FRANKLIN, Vt. –A toxic algae is spreading in Franklin County waters. Some homeowners are calling the spread of blue-green algae blooms the worst they’ve seen in years.
“Just look out, it’s not something you... want to walk into,” warned Jim Cameron, President of the Franklin Watershed Committee. Cameron sits on the edge of Lake Carmi and can’t believe what he sees. The lake he grew up on is now overrun by a crusty green substance called blue-green algae. “I’ve never ever seen this before — ever — on this lake, so this is clearly a watershed moment,” Cameron said.
Blue-green algae can make humans sick — it comes from excess phosphorous running into the lake. Much of that phosphorous comes from sewage runoff or pollution from farms that fertilize with manure. “If there is a tributary coming into this lake right now from groundwater, it’s bringing phosphorous into this lake,” Cameron said.
“We can’t use it for weeks at a time. And so far this summer, this has been the longest period we haven’t been able to use the lake,” said Larry Myott, a local property owner.
Algae from Lake Carmi can eventually make its way to Lake Champlain. Cameron’s group works on decreasing pollution in Lake Carmi. “One of the major issues is enforcement,” Cameron said. He says the Department of Agriculture needs to do a better job enforcing many of its farming regulations. The department monitors rivers and lakes to make sure toxins from blue-green algae do not enter the drinking water.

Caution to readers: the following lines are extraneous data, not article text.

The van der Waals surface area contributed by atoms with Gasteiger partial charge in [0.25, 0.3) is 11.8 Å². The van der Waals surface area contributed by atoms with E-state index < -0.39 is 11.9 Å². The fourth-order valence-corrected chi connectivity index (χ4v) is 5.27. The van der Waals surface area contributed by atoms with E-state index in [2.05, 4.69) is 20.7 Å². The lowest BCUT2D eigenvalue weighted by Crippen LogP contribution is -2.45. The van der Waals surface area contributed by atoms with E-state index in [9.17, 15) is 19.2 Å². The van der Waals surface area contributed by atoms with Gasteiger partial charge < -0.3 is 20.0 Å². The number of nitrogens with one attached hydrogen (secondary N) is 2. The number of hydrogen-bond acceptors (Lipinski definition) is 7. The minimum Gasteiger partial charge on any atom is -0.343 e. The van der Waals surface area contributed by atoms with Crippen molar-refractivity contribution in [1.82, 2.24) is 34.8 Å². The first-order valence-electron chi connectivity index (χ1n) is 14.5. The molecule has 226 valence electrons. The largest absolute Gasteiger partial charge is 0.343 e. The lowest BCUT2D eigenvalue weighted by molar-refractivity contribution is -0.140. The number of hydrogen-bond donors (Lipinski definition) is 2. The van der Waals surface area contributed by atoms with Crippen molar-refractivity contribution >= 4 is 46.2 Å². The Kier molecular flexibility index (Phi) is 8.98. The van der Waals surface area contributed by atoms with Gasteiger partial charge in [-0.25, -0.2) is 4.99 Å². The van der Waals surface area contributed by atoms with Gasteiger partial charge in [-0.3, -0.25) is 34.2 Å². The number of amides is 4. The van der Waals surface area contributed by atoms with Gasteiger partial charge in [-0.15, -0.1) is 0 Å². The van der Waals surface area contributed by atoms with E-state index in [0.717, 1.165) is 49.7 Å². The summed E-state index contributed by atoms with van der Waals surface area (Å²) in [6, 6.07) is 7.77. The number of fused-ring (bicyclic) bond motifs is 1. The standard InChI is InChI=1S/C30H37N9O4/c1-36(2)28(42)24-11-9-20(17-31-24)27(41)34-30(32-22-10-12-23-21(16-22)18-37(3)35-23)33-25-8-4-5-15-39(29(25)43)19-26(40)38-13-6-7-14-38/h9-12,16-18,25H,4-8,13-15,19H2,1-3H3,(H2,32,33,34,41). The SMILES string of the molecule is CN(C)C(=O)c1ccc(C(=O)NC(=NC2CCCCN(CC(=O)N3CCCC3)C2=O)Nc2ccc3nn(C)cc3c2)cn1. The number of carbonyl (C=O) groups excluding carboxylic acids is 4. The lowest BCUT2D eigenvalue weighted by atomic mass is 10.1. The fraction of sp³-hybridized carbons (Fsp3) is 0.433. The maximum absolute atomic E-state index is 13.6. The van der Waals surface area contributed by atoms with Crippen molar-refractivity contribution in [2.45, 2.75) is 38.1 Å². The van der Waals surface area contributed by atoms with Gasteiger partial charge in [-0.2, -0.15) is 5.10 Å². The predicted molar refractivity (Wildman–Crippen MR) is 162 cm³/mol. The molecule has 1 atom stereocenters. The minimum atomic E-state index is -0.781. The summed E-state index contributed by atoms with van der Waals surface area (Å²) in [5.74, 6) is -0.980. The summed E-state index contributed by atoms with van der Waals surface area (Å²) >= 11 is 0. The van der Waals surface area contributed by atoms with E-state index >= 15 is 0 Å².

The Vermont Health Department’s website — updated on August 22nd — says the lake is still safe: “Low alert conditions reported. Open for recreation, but caution is advised in any areas where dense accumulations or scums are apparent. Anyone on the lake or shoreline should watch for and avoid algae blooms.”
Cameron says any algae turns swimmers away and towns like Enosburgh and Franklin suffer economically because of it. “People don’t want to come swim at the lake. They’re not going to shop at the local snack bar. There are people making decisions to sell their camps,” he said.
Not all move away though — even as the algae blooms hover on the water’s surface, Larry Myott says he still sees swimmers in the water. “A couple days before they were swimming at the state park where the sign was clearly posted at the beach: warning, algae problem,” he said.
Vermont agriculture officials did not return calls Monday to comment on farming regulations. The Vermont Department of Health says humans and their pets should avoid any area in the lake where they see blue-green algae on the surface.
Photo caption: Photos by Larry Myott
View original article at: Algae blooms raise concerns in Franklin County